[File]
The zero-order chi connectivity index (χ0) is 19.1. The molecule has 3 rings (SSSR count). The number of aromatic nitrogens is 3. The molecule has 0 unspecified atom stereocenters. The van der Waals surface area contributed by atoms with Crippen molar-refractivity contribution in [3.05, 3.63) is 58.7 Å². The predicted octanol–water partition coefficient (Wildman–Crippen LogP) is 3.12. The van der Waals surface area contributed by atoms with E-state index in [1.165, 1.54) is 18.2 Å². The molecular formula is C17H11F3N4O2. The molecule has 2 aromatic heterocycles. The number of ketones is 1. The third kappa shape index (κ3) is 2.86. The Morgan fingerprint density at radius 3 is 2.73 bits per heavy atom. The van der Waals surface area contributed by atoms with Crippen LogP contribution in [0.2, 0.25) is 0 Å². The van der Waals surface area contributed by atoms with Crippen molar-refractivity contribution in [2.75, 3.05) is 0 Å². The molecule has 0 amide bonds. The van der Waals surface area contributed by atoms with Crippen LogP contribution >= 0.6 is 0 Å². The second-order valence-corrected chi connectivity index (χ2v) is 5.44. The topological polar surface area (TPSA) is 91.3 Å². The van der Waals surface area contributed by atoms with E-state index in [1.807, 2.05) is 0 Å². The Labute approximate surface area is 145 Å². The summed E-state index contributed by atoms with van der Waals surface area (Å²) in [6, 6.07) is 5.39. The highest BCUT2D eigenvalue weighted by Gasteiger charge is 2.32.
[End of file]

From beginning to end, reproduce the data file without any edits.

The zero-order chi connectivity index (χ0) is 19.1. The molecule has 3 rings (SSSR count). The number of aromatic nitrogens is 3. The molecule has 0 unspecified atom stereocenters. The van der Waals surface area contributed by atoms with Crippen molar-refractivity contribution in [3.05, 3.63) is 58.7 Å². The predicted octanol–water partition coefficient (Wildman–Crippen LogP) is 3.12. The van der Waals surface area contributed by atoms with E-state index in [1.165, 1.54) is 18.2 Å². The molecular formula is C17H11F3N4O2. The molecule has 2 aromatic heterocycles. The number of ketones is 1. The third kappa shape index (κ3) is 2.86. The Morgan fingerprint density at radius 3 is 2.73 bits per heavy atom. The van der Waals surface area contributed by atoms with Crippen LogP contribution in [0.2, 0.25) is 0 Å². The van der Waals surface area contributed by atoms with Crippen molar-refractivity contribution in [2.75, 3.05) is 0 Å². The molecule has 0 amide bonds. The van der Waals surface area contributed by atoms with Crippen LogP contribution >= 0.6 is 0 Å². The second-order valence-corrected chi connectivity index (χ2v) is 5.44. The topological polar surface area (TPSA) is 91.3 Å². The van der Waals surface area contributed by atoms with E-state index in [1.807, 2.05) is 0 Å². The Labute approximate surface area is 145 Å². The summed E-state index contributed by atoms with van der Waals surface area (Å²) in [6, 6.07) is 5.39. The highest BCUT2D eigenvalue weighted by Gasteiger charge is 2.32.